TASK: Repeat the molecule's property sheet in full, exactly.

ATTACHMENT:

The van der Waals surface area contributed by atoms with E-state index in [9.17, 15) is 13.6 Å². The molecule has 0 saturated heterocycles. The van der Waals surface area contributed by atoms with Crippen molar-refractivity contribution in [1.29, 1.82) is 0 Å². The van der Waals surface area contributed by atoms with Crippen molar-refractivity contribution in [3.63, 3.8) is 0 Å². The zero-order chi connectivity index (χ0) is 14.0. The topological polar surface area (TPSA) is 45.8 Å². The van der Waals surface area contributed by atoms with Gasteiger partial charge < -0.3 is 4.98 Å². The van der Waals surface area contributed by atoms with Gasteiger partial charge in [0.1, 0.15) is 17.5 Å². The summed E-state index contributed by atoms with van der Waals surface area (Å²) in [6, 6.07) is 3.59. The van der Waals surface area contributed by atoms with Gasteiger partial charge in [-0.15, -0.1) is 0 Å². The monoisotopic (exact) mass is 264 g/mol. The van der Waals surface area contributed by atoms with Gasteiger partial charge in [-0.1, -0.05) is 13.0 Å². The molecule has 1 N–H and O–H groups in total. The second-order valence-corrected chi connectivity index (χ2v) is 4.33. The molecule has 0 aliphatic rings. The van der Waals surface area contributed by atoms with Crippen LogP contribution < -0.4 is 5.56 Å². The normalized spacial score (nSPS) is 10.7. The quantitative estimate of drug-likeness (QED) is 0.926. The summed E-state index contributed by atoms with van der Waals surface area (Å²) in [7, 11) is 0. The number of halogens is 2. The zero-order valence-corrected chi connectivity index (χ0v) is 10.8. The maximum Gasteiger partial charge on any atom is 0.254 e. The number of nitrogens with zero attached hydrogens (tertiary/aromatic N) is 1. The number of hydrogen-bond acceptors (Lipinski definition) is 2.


The van der Waals surface area contributed by atoms with E-state index in [9.17, 15) is 13.6 Å². The molecule has 0 saturated heterocycles. The van der Waals surface area contributed by atoms with Crippen molar-refractivity contribution in [1.29, 1.82) is 0 Å². The van der Waals surface area contributed by atoms with Crippen molar-refractivity contribution in [3.63, 3.8) is 0 Å². The zero-order chi connectivity index (χ0) is 14.0. The topological polar surface area (TPSA) is 45.8 Å². The van der Waals surface area contributed by atoms with Gasteiger partial charge < -0.3 is 4.98 Å². The van der Waals surface area contributed by atoms with Gasteiger partial charge in [0.1, 0.15) is 17.5 Å². The summed E-state index contributed by atoms with van der Waals surface area (Å²) in [6, 6.07) is 3.59. The van der Waals surface area contributed by atoms with Gasteiger partial charge in [-0.15, -0.1) is 0 Å². The monoisotopic (exact) mass is 264 g/mol. The van der Waals surface area contributed by atoms with Gasteiger partial charge in [-0.1, -0.05) is 13.0 Å². The molecule has 1 N–H and O–H groups in total. The second-order valence-corrected chi connectivity index (χ2v) is 4.33. The molecule has 0 aliphatic rings. The van der Waals surface area contributed by atoms with Crippen LogP contribution < -0.4 is 5.56 Å². The normalized spacial score (nSPS) is 10.7. The quantitative estimate of drug-likeness (QED) is 0.926. The summed E-state index contributed by atoms with van der Waals surface area (Å²) in [7, 11) is 0. The number of halogens is 2. The zero-order valence-corrected chi connectivity index (χ0v) is 10.8. The maximum Gasteiger partial charge on any atom is 0.254 e. The number of nitrogens with zero attached hydrogens (tertiary/aromatic N) is 1. The number of hydrogen-bond acceptors (Lipinski definition) is 2.